The three-year-old lawsuit, the ultimate goal of which was to repatriate the remains of Olympian Jim Thorpe to Oklahoma, has been resolved sort of.
First, it must be recognized that the lawsuit, filed on June 24, 2010 by the late John "Jack" Thorpe, and later joined by his surviving brothers Richard Thorpe, William Thorpe, and the Sac and Fox Nation of Oklahoma, was for the sole purpose of seeking a declaration that the Native American Graves Protection and Repatriation Act applies to the Borough of Jim Thorpe, Pa., and the remains of Jim Thorpe.
On Friday, federal Judge Richard A. Caputo ruled in favor of the plaintiffs by declaring that:
1. The Native American Graves Protection and Repatriation Act trumps the agreement between Jim Thorpe's surviving widow, Patricia Askew Thorpe, and the borough of Jim Thorpe, Pa.;
2. That, as Jim Thorpe, Pa. has accepted federal funds, it is a "museum" for purposes of the NAGPRA statute, and;
3. That, as the borough of Jim Thorpe, Pa. is not requested to change its name, its signs, or remove its mausoleum, it has not demonstrated any potential financial harm from the NAGPRA statute.
Therefore, Judge Caputo issued a summary judgment in favor of the plaintiffs: the Thorpe brothers and the Sac & Fox Nation and denied motions presented by William Schwab, defense counsel for the borough of Jim Thorpe.
"The judge did not order the body back to Oklahoma," Schwab noted. "What the order said was that he found the borough of Jim Thorpe to be a 'museum' and that we have to comply with that decision, which would mean that we have to do an inventory, and then there is an administrative process if anyone wants to do a repatriation. In that case all the family, including the first family and the third family, would now be involved," he explained. "Up to now, they have not been."
Schwab plans to meet with representatives of Jim Thorpe Borough Council to review the judge's decision, and to decide what action, if any, the borough should pursue.
The borough has the option to appeal the decision. One issue concerns the borough being declared a "museum." The NAGPRA statute applies to "repatriating human remains or cultural items in museums or federal collections." Any institution that receives federal money may be declared a "museum" for the purposes of NAGPRA.
The second issue concerns the issue of "latches," which refers to the fact that the plaintiffs waited over 50 years before filing the lawsuit. Although the judge did declare that the delay did occur, he decided that the delay did not harm the borough.
In the event that the borough of Jim Thorpe chooses to appeal, the case would be sent to the Third Circuit Court.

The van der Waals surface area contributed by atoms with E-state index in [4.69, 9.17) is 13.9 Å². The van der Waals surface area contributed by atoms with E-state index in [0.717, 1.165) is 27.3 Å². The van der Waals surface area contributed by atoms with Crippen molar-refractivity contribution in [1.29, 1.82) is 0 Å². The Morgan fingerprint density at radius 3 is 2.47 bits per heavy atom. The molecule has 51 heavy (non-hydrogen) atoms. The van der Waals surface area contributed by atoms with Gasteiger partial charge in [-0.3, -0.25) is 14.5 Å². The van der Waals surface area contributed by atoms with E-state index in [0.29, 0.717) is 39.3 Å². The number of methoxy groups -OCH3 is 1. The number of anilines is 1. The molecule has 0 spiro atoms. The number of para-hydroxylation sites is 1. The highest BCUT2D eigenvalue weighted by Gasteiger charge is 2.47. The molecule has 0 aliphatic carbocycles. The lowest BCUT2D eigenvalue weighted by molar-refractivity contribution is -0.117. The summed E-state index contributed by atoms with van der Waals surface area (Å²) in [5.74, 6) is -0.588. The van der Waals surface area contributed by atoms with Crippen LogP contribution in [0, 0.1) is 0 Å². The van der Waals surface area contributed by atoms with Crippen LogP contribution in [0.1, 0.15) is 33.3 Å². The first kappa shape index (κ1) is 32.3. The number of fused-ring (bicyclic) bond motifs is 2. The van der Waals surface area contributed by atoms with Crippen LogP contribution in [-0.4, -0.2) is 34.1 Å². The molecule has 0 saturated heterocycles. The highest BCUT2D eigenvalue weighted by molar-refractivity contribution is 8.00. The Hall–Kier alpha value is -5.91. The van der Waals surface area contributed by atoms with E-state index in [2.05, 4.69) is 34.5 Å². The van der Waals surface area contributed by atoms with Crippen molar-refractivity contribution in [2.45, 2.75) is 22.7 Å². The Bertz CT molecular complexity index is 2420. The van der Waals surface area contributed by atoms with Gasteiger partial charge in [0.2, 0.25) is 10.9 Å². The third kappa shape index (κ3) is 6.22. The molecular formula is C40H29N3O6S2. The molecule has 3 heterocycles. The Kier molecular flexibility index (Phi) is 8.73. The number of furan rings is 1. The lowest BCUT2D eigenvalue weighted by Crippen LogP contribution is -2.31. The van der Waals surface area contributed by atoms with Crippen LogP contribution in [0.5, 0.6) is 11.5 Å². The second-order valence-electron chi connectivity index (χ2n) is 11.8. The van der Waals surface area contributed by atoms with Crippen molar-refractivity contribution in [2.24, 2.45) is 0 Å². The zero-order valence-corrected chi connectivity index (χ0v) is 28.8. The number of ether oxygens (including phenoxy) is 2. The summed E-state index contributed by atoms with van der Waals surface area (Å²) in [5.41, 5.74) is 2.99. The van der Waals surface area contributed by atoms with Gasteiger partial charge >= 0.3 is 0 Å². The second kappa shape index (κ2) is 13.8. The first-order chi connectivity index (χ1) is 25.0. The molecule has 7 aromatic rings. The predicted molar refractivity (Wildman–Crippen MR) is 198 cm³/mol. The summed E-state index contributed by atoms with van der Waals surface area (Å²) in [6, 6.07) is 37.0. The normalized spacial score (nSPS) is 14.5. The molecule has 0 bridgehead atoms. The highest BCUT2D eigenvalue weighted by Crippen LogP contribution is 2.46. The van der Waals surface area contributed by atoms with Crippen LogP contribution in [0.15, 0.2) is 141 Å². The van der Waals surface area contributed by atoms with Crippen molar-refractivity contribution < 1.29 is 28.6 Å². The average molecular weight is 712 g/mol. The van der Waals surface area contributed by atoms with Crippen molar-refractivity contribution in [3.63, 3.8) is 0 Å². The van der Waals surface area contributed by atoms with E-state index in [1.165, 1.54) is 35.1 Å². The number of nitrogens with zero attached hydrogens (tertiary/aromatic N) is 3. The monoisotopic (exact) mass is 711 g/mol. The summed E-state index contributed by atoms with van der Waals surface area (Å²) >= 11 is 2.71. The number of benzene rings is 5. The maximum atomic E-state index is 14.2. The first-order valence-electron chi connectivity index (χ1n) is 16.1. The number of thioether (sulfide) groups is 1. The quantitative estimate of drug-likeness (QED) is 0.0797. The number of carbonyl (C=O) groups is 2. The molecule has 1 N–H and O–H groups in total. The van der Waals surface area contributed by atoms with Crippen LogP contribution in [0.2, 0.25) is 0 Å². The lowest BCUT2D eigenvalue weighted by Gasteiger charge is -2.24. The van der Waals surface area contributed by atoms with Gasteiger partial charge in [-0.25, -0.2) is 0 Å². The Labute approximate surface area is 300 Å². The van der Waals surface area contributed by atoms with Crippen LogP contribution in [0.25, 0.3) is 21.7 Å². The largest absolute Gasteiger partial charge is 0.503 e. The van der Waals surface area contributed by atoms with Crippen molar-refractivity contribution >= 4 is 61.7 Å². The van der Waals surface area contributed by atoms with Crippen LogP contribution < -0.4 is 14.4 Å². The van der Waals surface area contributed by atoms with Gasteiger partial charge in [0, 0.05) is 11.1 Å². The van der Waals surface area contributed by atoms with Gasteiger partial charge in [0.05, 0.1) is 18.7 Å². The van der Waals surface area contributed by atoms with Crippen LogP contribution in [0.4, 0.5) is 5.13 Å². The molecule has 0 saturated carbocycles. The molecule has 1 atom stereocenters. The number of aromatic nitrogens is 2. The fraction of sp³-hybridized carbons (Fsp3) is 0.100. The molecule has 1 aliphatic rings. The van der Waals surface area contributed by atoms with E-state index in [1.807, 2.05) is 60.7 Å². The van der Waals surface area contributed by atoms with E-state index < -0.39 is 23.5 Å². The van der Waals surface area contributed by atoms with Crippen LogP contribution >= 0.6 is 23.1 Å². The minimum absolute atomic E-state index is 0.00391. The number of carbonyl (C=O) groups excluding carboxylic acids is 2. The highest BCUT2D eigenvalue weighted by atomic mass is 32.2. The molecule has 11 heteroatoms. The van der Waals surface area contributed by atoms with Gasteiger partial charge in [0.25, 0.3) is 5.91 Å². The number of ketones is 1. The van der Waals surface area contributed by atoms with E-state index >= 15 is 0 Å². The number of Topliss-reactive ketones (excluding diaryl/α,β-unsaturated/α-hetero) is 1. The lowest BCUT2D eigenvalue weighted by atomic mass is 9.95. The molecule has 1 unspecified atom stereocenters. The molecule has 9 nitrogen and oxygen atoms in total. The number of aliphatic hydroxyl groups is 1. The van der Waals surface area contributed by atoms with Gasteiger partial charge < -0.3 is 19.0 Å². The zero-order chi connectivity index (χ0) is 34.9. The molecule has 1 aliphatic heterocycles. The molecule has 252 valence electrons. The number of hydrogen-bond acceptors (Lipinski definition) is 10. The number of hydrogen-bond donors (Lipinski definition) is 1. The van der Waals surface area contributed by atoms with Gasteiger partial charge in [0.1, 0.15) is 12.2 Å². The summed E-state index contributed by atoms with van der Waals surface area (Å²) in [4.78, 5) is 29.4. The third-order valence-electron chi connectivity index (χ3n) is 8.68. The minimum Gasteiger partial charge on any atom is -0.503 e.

The Jim Thorpe lawsuit must be considered as having two phases. Phase 1 consisted of the determination of whether the NAGPRA statute applies to a potential repatriation of the remains of Jim Thorpe. It has been determined that, short of a reversal upon appeal, the NAGPRA statute applies.
The next step is Phase 2, which has to do with the disposition of the body, and who would have a say in such disposition. For the first time, the courts would recognize all those with a NAGPRA or lineal relationship with Jim Thorpe. These would include: the progeny of his first marriage the three surviving daughters have passed and their side of the family is represented by his grandchildren, whose spokesman is Michael Koehler, and his brother John Thorpe; the two surviving brothers of Jim Thorpe's second marriage; and the agreement signed between his third wife and the borough of Jim Thorpe.
The first wife's family supports allowing Jim Thorpe to rest in peace at his current location in his mausoleum in Jim Thorpe, Pa. Jim Thorpe's daughter, Grace Thorpe, oversaw a sanctification of the land surrounding the mausoleum and declared it a holy place where Jim Thorpe can rest in peace. The family feels that disinterring his remains would be disrespectful.
The second wife's family supports relocating Jim Thorpe's remains to a location in Oklahoma. According to Michael Koehler, his brother John Thorpe spoke with Robert Wheeler, author of 'Jim Thorpe World's Greatest Athlete,' who he was told was acting as spokesman for Richard Thorpe, William Thorpe, and the Sac and Fox Nation of Oklahoma.
Koehler said, "The thing that bothered me most of all was that my brother, John, called Robert Wheeler and asked him, 'What do you plan to do with the remains of my grandfather? Are you going to bury the remains in the cemetery in Shawnee, Oklahoma where Hiram Thorpe (his father) and other members of Jack's family are buried, or are you going to bury him in St. Leo's Cemetery where my grandmother is buried, where all his daughters are buried or his firstborn son, Jim Thorpe Jr., is buried?'
"He said that we are not going to bury him in any of those places," Koehler continued. "My thought was that Jack originally filed the lawsuit in order to reclaim the remains so they could be buried in his family's plot. Now Wheeler is making decisions regarding the disposition of my grandfathers remains. That really angers me."